A common problem of advertising budgets
Why are so many PPC campaigns not performing as well as supposed to? Let’s give the benefit of the doubt that this advertiser has a reasonably well-managed account. This could be you right now. The campaigns are properly divided, the ad groups are thematically related, the keywords has volume and is driving traffic to your ads. Ad extensions, bidding, tracking all installed properly. Green light!
“GO,GO,GO!” – you say.
So little clicks, no conversions
The skies are clear and the sun is shining down, but still so little clicks and conversions after a while. You look around and find nothing amiss. Could it be that Google is just playing tricks on you? Selling you short on the stick? (Just kidding, it can’t)
You look at your account daily budget and find out it is $50. That’s $1500 per month. Alright, reasonable amount for a small local business.
Spread among 5 campaigns.
There you have your answer. A $50 daily budget may be fine for a really small business, but it is not fine when spread across many campaigns. You should not even be thinking of running Display Network, or having more than 2 search campaigns.
The answer is because your advertising budget is too low for Google to show any results. Moreover, it will take months to even accumulate reasonable data for optimization work.
Meet confused Sally
Sally runs a small nail salon business. It has been operating for 6 months. Fairly new. Hence, a advertising budget. She hopes to drive customers to her storefront and also tracks phone calls.
But Sally is ambitious. (here’s the problem)
She provides manicure for the hands and the feet. There are 5 types of manicure she does, ranging from different prices. Then she also provides eyebrow extension, eyebrow embroidery. She also has a spa area where her customers get to relax and unwind. She has waxing services too.
She spreads her $50 daily budget across all these campaigns, each bidding different keywords for each of the services.
What is happening to her business?
I will tell you what will happen. First, there will no results. Second, all her ads will be underserved due to lack of budget. Third, she has probably wasted all her advertising spend!
What will we recommend Sally to do?
1) Significantly increase her daily budget to accommodate for multiple campaigns.
You cannot have a small budget and run many campaigns. There is not enough money to bring in customers. Do you hire 1 salesman and have him sell 6 different products in a day? Advertising is salesmanship. What you won’t do with a salesman, you don’t do in advertising.
2) Delete all her campaigns and leave 1, pour all the budget into it.
There is power in concentration. Let that be known. Deleting all her campaigns to forces Google to focus on one. And that one will drive the necessary clicks and enough data to do optimization work. This also means she cannot advertise all her services, she has to choose 1 or 2. To concentrate means to sacrifice. She will have to keep all other campaigns paused or deleted until an increase of budget allows her to run it.
If you chase 2 rabbits you will not catch either one
We all heard of this proverb. The hunter that chases two rabbits catches none. If there is not enough fuel in the tank, no matter how good your car is built, it simply won’t go far. There are many options for the average advertiser with Google Ads, heck add in social media and all the marketing channels available. It is easy to turn it into a clown fiesta with no results to show.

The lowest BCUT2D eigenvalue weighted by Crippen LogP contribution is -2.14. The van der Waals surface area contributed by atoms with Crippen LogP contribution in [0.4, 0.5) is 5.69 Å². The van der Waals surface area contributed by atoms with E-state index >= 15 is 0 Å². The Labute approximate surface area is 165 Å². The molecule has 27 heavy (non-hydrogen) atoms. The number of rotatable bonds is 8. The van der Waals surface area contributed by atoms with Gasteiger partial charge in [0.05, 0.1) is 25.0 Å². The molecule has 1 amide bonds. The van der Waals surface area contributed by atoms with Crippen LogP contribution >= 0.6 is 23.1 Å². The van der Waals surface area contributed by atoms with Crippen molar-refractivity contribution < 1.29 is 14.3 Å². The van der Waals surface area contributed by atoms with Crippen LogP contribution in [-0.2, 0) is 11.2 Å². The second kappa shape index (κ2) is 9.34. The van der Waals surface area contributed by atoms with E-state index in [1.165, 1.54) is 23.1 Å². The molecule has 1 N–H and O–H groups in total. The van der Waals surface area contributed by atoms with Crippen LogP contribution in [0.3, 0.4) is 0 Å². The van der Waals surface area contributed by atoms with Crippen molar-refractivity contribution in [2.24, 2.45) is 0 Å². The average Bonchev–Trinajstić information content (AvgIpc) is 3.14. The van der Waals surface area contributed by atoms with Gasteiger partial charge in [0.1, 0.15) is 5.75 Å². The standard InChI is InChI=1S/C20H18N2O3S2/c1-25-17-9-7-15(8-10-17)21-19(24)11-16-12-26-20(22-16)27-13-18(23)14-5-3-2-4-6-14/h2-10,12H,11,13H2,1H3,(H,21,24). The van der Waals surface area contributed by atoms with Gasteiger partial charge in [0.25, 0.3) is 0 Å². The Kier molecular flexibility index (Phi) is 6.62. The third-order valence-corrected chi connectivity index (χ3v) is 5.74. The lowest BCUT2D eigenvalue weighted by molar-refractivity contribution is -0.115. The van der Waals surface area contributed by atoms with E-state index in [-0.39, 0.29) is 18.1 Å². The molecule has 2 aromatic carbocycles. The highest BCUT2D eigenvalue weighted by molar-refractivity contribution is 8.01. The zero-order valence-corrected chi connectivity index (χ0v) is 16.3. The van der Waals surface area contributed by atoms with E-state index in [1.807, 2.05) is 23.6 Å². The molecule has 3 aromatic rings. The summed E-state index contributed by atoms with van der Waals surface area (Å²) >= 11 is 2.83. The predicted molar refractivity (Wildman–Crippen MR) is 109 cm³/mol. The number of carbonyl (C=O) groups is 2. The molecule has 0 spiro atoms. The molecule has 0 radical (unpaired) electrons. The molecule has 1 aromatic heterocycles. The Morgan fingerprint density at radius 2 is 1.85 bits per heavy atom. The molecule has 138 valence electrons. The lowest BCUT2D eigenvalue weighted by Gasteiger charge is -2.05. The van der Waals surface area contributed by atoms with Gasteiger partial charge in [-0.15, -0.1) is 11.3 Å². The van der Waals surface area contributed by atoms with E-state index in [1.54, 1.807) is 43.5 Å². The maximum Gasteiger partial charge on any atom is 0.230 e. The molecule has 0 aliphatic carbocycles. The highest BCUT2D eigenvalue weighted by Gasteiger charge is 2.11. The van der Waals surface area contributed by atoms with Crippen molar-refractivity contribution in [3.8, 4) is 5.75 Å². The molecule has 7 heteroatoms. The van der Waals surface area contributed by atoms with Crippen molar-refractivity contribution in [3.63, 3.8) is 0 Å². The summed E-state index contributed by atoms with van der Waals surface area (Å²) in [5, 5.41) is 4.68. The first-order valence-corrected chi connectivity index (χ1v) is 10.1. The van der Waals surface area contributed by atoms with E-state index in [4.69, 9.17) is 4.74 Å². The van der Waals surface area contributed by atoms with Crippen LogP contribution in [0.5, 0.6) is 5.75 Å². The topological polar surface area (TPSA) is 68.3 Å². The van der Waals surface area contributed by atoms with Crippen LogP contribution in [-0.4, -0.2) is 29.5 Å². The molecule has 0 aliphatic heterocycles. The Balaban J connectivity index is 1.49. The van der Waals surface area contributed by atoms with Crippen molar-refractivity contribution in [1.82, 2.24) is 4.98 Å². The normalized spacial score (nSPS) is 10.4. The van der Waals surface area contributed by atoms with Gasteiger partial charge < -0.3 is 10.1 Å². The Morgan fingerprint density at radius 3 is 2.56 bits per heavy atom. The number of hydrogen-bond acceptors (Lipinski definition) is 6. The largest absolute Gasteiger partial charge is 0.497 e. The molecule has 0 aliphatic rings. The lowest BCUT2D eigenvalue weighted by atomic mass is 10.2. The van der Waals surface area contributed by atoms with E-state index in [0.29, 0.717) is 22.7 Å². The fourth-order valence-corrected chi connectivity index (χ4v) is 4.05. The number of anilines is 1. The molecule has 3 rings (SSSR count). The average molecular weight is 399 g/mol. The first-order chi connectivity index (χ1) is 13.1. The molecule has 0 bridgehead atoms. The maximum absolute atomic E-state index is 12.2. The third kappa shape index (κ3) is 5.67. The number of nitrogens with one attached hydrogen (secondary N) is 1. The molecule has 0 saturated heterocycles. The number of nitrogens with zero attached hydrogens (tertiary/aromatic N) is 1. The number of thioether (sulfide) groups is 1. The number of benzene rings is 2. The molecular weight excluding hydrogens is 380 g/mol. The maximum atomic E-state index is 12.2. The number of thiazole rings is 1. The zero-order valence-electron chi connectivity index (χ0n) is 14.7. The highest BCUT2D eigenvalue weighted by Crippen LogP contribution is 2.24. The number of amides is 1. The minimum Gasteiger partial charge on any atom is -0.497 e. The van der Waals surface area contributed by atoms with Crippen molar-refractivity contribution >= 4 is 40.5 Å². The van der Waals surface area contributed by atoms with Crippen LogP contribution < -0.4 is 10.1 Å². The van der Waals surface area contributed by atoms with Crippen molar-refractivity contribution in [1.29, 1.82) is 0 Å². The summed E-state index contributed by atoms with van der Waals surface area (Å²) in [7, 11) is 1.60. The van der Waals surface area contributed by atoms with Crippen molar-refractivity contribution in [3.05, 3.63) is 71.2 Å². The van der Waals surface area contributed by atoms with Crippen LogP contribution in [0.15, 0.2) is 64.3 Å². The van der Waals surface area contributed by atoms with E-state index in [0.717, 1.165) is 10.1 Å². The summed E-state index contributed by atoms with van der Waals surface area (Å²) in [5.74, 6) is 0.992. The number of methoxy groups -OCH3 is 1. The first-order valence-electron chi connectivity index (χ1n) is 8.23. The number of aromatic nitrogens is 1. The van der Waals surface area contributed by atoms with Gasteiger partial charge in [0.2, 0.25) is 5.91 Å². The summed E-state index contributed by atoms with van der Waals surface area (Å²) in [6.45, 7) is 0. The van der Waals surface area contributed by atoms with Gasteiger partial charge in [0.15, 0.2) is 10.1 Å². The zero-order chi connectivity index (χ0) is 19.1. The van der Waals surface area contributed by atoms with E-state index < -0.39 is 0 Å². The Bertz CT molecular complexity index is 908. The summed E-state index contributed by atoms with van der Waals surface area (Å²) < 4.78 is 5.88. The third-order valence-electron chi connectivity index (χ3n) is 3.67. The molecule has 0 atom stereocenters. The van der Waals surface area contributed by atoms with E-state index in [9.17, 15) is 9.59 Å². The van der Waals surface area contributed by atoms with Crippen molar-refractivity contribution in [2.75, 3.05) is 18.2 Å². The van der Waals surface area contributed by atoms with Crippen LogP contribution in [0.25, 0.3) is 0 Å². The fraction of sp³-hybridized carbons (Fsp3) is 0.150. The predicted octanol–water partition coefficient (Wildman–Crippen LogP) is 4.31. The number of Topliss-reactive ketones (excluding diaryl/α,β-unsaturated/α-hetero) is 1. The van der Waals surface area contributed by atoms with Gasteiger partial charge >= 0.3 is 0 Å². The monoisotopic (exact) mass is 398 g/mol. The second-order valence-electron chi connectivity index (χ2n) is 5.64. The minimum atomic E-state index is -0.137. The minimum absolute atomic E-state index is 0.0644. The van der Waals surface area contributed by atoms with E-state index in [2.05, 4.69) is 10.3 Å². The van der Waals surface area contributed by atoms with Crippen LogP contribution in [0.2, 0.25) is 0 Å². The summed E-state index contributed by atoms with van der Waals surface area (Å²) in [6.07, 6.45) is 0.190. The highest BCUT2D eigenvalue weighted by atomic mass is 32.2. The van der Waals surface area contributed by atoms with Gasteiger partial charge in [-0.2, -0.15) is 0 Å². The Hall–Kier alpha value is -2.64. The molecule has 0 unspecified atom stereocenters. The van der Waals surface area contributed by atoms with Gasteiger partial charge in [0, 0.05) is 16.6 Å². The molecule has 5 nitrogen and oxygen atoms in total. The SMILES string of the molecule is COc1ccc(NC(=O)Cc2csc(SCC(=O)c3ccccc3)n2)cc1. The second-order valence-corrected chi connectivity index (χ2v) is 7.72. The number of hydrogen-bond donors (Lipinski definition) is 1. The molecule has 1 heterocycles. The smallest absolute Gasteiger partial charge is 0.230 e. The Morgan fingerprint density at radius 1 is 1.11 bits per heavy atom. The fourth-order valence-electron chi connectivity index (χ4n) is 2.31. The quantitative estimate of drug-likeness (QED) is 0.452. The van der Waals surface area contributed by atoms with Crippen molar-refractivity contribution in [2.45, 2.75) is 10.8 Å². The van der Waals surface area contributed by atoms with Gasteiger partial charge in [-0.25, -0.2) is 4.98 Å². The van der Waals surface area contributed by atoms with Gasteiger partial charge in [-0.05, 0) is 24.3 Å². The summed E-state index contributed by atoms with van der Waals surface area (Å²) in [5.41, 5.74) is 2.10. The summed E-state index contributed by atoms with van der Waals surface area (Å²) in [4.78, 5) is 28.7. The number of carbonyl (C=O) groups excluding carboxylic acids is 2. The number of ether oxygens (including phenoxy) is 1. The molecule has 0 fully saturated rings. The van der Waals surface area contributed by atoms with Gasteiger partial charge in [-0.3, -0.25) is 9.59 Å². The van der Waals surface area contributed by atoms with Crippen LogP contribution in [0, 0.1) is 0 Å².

We would advise the advertiser to focus on the one that will bring most results. Don’t ever catch yourself spread too thin.
Too weak, prone to attack
Campaigns that are under-budgeted cannot compete with competitors. It is always advisable to start small, take small victories and steamroll into big ones. The difference between starting small is that you have momentum behind you when approaching big obstacles. If you start with the big obstacles (aka trying to achieve too much, too soon) you will inevitably fall flat on your face.
There is power when a business rides momentum, do not forget! There is confidence, with added force, and your competitors will have to give way.
Foolishness in budgeting
Campaign budgeting should always be backed by common sense. We should plan out a budget just like any other budgets, your holiday budget, your family budget, your monthly food budget. First find out what your advertising goals are. All campaigns are backed by a definite goal to be achieved, and a proper budget to fuel its attainment.
How many calls? How many leads? How many sales?
It is exactly the same as how you run a team of salesmen. You ensure daily, weekly and monthly goals are met by the salesmen.
If you do research and found out that your industry average spends around $3000 a month on Google ads. If you spend $5000, you have more room to maneuver with creating new campaigns and testing various methods than if you would spend $500.
Spending less is fine as long as you are not foolish about your goals.
Reduce the campaigns, reduce the keywords, reduce the ad groups. Still test your ads, but narrow down your audience and reach.
There is power in narrowing and getting initial small wins. And when your budget allows you to, expand your advertising and claim your victories.
Who said advertising has to be a risky venture?
If a flight ticket to Hawaii costs $1000, paying $750 is not going to get you there. The worst case is that the pilot may bring you 3-quarters of the destination and drop you into the sea. So in campaign budgeting, it is important to be reasonable with your targets.
A smaller budget must cut down its scope and achieve victory in a small scale, initially. A bigger budget means you get more campaigns and wider advertising reach of your business.